And He can’t stop now. There is no time to rest. John immediately moves to Jesus’ next journey back to Jerusalem. Another feast was about to take place so again “Jesus went up to Jerusalem” (John 5:1). Upon entering the city, He meets a man who “had been ill for 38 years” (John 5:5). This man spends his time by a pool of water with the “sick, blind, lame, and withered” (John 5:3). He’s an outcast with no social status. Basically, he is the exact opposite of the last guy Jesus just met (John 4:46-54). Jesus had just been in Galilee with a royal official and now He is in Jerusalem with the outcasts of society. Yet another example that Jesus cares for all.

But this man believed he could be healed. He had hope in something, but unlike the royal official, that hope was not Jesus. His hope was to lay by a mystical pool of water. The pool of Bethesda was believed to have mystical healing powers, which is why so many in need of healing surrounded it. Thus, it’s an excellent location for Jesus to visit. It’s an excellent location for His next sign.

The ill man wants to be made well, but complains, “I have no man to put me into the pool when the water is stirred up, but while I am coming, another steps down before me” (John 5:7). Basically, this guy has been at a stop sign at a busy intersection for 38 years. Someone keeps pulling out in front of him and he can’t go. Every single time the water is stirred up, he tries to get in, but someone beats him to it.

You may be wondering, “What in the world is he talking about?”  This whole story is bizarre. What does he mean by the water being “stirred up” (John 5:7)?  Why does he need to get in first? Why does he believe this water will heal him? There’s an interesting history to this pool which might help explain some of these details and why it’s so important that Jesus healed him without using this water. Prior to the 19th century, it was doubted by some that this pool even existed because nothing like was known. Then, as so often happens, archeology did its thing and a pool matching this description was discovered. We now know where it is and you can visit it today if you find yourself in Jerusalem. Or you can just google a photo of it.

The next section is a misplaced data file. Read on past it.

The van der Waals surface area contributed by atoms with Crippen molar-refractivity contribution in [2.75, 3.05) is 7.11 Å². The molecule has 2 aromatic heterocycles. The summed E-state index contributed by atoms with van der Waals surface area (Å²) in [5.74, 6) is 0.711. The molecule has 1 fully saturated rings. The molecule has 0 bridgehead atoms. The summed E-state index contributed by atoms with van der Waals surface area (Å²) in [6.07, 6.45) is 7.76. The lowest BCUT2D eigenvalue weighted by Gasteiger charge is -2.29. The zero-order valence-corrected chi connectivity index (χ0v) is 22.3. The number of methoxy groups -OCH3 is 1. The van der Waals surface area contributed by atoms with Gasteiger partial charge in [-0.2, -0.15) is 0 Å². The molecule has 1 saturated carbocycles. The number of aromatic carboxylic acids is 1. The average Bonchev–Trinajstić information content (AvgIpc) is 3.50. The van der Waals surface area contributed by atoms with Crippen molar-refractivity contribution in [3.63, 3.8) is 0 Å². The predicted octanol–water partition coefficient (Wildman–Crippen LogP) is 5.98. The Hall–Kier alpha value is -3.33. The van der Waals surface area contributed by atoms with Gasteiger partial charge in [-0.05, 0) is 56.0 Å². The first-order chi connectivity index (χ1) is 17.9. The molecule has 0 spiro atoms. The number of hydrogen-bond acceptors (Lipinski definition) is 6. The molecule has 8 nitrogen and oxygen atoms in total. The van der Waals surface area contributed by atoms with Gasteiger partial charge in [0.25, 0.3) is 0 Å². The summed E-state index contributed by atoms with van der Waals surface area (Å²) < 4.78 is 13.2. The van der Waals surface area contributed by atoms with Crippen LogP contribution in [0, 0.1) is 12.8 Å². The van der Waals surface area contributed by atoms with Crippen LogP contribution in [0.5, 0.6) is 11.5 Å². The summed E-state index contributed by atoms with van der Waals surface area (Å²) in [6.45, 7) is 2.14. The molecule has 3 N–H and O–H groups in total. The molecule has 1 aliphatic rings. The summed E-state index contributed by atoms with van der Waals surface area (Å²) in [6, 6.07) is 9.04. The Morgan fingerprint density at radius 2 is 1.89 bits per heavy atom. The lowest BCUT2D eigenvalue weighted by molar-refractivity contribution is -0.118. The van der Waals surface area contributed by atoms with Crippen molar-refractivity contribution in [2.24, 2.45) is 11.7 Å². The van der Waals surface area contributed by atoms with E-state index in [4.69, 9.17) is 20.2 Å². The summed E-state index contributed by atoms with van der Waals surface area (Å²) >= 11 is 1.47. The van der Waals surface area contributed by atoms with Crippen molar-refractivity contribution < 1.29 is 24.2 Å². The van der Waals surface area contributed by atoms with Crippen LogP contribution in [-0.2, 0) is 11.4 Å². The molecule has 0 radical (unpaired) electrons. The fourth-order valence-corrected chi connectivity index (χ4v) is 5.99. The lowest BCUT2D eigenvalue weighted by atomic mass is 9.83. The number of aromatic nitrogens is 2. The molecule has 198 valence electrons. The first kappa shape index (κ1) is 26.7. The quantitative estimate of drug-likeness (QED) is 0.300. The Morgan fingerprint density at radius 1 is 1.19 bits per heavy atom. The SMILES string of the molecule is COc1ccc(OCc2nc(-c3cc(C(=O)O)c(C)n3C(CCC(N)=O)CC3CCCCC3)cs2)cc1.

The mystical healing powers of this pool were at first believed to come from the gods of Greek mythology. The son of Apollo, Asclepius, was the god of medicine and healing. This pool was at one time dedicated to him as a place of healing, probably by an occupying Roman garrison. It had pagan roots, and while Jews would have rejected the paganism associated with the water, some maintained the idea of its mystical healing power.

There’s a textual variant which is not original to the Gospel of John (although it’s maintained in the King James and New King James Version and bracketed in the NASB) which attributes the healing power to an angel which stirred the water (John 5:3b-4). This variant shows an attempt to make the healing power of this pool consistent with Judaism by attributing it to an angel rather than a god. I think this misses the point though. The pool is to be seen as a place of false hope and Jesus is contrasted as the only source of true hope.

He spent most of his life with an illness that couldn’t be cured. Upon seeing him, Jesus asks, “Do you wish to get well?” (John 5:6). The answer might seem obvious, but perhaps it isn’t. The healing that Jesus offers is an amazing blessing, but not everyone is interested. Some might grow comfortable by the pool of water, putting false hope in a healing they can never truly receive. After the man explains that he has no one to help put him in the water (perhaps hoping that Jesus will stick around and be that helper), Jesus says, “Get up, pick up your pallet and walk” (John 5:8). Jesus entirely ignores the statement about the water and heals him anyway. Jesus heals him without the aid of mystical waters or pagan beliefs.